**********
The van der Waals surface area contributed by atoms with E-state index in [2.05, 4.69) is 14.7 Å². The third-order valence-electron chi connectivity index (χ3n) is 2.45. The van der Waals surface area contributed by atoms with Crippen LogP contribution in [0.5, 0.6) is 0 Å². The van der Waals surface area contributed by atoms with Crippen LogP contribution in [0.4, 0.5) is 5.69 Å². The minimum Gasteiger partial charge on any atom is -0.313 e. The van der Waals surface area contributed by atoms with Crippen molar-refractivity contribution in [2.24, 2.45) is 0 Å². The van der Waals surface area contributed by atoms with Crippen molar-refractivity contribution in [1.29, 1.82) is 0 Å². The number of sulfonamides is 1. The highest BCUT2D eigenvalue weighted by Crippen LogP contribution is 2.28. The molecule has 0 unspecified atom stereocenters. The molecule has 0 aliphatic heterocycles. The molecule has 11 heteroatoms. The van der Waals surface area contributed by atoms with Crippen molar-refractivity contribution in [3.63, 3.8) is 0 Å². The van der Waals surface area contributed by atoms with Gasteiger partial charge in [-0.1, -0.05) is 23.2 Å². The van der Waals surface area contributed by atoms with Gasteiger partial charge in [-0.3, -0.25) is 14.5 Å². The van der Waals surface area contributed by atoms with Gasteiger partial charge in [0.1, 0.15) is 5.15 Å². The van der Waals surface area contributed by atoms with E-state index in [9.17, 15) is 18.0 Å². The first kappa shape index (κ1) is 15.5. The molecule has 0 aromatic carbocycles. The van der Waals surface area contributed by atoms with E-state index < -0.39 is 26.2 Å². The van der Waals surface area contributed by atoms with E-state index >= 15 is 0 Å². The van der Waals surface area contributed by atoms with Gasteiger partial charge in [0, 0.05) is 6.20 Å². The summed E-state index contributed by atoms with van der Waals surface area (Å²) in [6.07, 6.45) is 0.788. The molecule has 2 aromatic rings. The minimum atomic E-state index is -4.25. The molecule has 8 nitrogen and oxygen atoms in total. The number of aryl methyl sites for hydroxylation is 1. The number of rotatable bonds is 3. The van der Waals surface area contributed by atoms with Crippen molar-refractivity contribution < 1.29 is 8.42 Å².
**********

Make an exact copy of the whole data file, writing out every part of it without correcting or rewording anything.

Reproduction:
The van der Waals surface area contributed by atoms with E-state index in [2.05, 4.69) is 14.7 Å². The third-order valence-electron chi connectivity index (χ3n) is 2.45. The van der Waals surface area contributed by atoms with Crippen LogP contribution in [0.5, 0.6) is 0 Å². The van der Waals surface area contributed by atoms with Crippen LogP contribution in [0.4, 0.5) is 5.69 Å². The minimum Gasteiger partial charge on any atom is -0.313 e. The van der Waals surface area contributed by atoms with Crippen molar-refractivity contribution in [2.24, 2.45) is 0 Å². The van der Waals surface area contributed by atoms with Crippen molar-refractivity contribution in [1.29, 1.82) is 0 Å². The number of sulfonamides is 1. The highest BCUT2D eigenvalue weighted by Crippen LogP contribution is 2.28. The molecule has 0 unspecified atom stereocenters. The molecule has 0 aliphatic heterocycles. The molecule has 11 heteroatoms. The van der Waals surface area contributed by atoms with Crippen molar-refractivity contribution in [3.63, 3.8) is 0 Å². The van der Waals surface area contributed by atoms with Gasteiger partial charge in [-0.1, -0.05) is 23.2 Å². The van der Waals surface area contributed by atoms with Gasteiger partial charge in [-0.3, -0.25) is 14.5 Å². The van der Waals surface area contributed by atoms with Gasteiger partial charge in [0.1, 0.15) is 5.15 Å². The van der Waals surface area contributed by atoms with E-state index in [9.17, 15) is 18.0 Å². The first kappa shape index (κ1) is 15.5. The molecule has 0 aromatic carbocycles. The van der Waals surface area contributed by atoms with E-state index < -0.39 is 26.2 Å². The van der Waals surface area contributed by atoms with E-state index >= 15 is 0 Å². The van der Waals surface area contributed by atoms with Gasteiger partial charge in [0, 0.05) is 6.20 Å². The summed E-state index contributed by atoms with van der Waals surface area (Å²) in [6.07, 6.45) is 0.788. The molecule has 2 aromatic rings. The minimum atomic E-state index is -4.25. The molecule has 8 nitrogen and oxygen atoms in total. The number of aryl methyl sites for hydroxylation is 1. The number of rotatable bonds is 3. The van der Waals surface area contributed by atoms with Crippen molar-refractivity contribution < 1.29 is 8.42 Å².